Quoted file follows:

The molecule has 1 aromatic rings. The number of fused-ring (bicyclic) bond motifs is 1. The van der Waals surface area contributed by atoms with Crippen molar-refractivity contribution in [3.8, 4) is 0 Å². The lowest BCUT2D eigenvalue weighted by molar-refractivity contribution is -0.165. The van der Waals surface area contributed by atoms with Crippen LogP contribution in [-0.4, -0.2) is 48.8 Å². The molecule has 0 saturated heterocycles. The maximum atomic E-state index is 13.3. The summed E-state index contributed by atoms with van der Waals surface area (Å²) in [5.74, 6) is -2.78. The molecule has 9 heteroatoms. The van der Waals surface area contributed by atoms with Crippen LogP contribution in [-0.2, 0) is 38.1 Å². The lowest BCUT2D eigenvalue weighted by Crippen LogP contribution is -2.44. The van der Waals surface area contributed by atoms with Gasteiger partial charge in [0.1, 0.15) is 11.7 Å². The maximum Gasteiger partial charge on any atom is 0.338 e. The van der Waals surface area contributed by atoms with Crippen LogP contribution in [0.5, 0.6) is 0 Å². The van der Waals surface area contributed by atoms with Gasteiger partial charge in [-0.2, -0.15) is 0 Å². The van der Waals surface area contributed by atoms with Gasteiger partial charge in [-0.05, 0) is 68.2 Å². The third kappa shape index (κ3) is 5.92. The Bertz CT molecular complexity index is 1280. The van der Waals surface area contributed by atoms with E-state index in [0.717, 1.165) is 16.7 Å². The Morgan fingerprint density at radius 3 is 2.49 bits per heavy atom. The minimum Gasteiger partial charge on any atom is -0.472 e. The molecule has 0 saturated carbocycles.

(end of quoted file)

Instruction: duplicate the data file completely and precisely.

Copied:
The molecule has 1 aromatic rings. The number of fused-ring (bicyclic) bond motifs is 1. The van der Waals surface area contributed by atoms with Crippen molar-refractivity contribution in [3.8, 4) is 0 Å². The lowest BCUT2D eigenvalue weighted by molar-refractivity contribution is -0.165. The van der Waals surface area contributed by atoms with Crippen LogP contribution in [-0.4, -0.2) is 48.8 Å². The molecule has 0 saturated heterocycles. The maximum atomic E-state index is 13.3. The summed E-state index contributed by atoms with van der Waals surface area (Å²) in [5.74, 6) is -2.78. The molecule has 9 heteroatoms. The van der Waals surface area contributed by atoms with Crippen LogP contribution in [-0.2, 0) is 38.1 Å². The lowest BCUT2D eigenvalue weighted by Crippen LogP contribution is -2.44. The van der Waals surface area contributed by atoms with Gasteiger partial charge in [0.1, 0.15) is 11.7 Å². The maximum Gasteiger partial charge on any atom is 0.338 e. The van der Waals surface area contributed by atoms with Crippen LogP contribution in [0.5, 0.6) is 0 Å². The van der Waals surface area contributed by atoms with Gasteiger partial charge in [-0.2, -0.15) is 0 Å². The van der Waals surface area contributed by atoms with Gasteiger partial charge in [-0.05, 0) is 68.2 Å². The third kappa shape index (κ3) is 5.92. The Bertz CT molecular complexity index is 1280. The van der Waals surface area contributed by atoms with E-state index in [0.717, 1.165) is 16.7 Å². The Morgan fingerprint density at radius 3 is 2.49 bits per heavy atom. The minimum Gasteiger partial charge on any atom is -0.472 e. The molecule has 0 saturated carbocycles.